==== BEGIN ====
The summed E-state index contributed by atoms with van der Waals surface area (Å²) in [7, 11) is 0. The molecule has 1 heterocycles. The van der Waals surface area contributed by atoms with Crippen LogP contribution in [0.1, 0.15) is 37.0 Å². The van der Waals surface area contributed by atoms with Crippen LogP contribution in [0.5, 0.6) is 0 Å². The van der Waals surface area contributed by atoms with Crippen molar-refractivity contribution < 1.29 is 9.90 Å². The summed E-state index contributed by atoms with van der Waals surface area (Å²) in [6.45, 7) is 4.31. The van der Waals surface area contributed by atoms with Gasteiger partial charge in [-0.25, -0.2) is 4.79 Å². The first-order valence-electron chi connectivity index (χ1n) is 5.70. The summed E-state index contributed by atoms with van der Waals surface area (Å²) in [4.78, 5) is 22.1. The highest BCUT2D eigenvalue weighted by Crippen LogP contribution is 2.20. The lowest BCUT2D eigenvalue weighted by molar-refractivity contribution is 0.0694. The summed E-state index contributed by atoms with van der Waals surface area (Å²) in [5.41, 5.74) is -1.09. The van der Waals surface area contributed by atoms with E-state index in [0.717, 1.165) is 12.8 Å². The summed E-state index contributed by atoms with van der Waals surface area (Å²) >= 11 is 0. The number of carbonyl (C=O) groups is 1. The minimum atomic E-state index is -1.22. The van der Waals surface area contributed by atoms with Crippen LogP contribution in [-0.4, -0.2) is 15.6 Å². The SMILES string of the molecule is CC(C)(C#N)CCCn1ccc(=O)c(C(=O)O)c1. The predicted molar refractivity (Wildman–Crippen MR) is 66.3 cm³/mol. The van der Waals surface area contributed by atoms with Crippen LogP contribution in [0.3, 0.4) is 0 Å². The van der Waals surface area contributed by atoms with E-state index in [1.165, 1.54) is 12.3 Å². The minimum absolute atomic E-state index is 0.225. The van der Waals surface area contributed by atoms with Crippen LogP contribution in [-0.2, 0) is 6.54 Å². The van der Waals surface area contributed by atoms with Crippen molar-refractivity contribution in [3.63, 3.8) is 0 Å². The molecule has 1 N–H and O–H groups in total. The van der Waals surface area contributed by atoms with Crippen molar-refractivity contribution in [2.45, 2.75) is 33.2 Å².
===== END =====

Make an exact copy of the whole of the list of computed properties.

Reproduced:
The summed E-state index contributed by atoms with van der Waals surface area (Å²) in [7, 11) is 0. The molecule has 1 heterocycles. The van der Waals surface area contributed by atoms with Crippen LogP contribution in [0.1, 0.15) is 37.0 Å². The van der Waals surface area contributed by atoms with Crippen LogP contribution in [0.5, 0.6) is 0 Å². The van der Waals surface area contributed by atoms with Crippen molar-refractivity contribution < 1.29 is 9.90 Å². The summed E-state index contributed by atoms with van der Waals surface area (Å²) in [6.45, 7) is 4.31. The van der Waals surface area contributed by atoms with Gasteiger partial charge in [-0.25, -0.2) is 4.79 Å². The first-order valence-electron chi connectivity index (χ1n) is 5.70. The summed E-state index contributed by atoms with van der Waals surface area (Å²) in [4.78, 5) is 22.1. The highest BCUT2D eigenvalue weighted by Crippen LogP contribution is 2.20. The lowest BCUT2D eigenvalue weighted by molar-refractivity contribution is 0.0694. The summed E-state index contributed by atoms with van der Waals surface area (Å²) in [5.41, 5.74) is -1.09. The van der Waals surface area contributed by atoms with E-state index in [0.717, 1.165) is 12.8 Å². The summed E-state index contributed by atoms with van der Waals surface area (Å²) >= 11 is 0. The number of carbonyl (C=O) groups is 1. The minimum atomic E-state index is -1.22. The van der Waals surface area contributed by atoms with Crippen LogP contribution in [-0.4, -0.2) is 15.6 Å². The SMILES string of the molecule is CC(C)(C#N)CCCn1ccc(=O)c(C(=O)O)c1. The predicted molar refractivity (Wildman–Crippen MR) is 66.3 cm³/mol. The van der Waals surface area contributed by atoms with Crippen LogP contribution in [0.3, 0.4) is 0 Å². The van der Waals surface area contributed by atoms with E-state index in [1.165, 1.54) is 12.3 Å². The minimum absolute atomic E-state index is 0.225. The van der Waals surface area contributed by atoms with Crippen LogP contribution in [-0.2, 0) is 6.54 Å². The van der Waals surface area contributed by atoms with Crippen molar-refractivity contribution in [3.63, 3.8) is 0 Å². The molecule has 1 N–H and O–H groups in total. The van der Waals surface area contributed by atoms with Crippen molar-refractivity contribution in [2.45, 2.75) is 33.2 Å².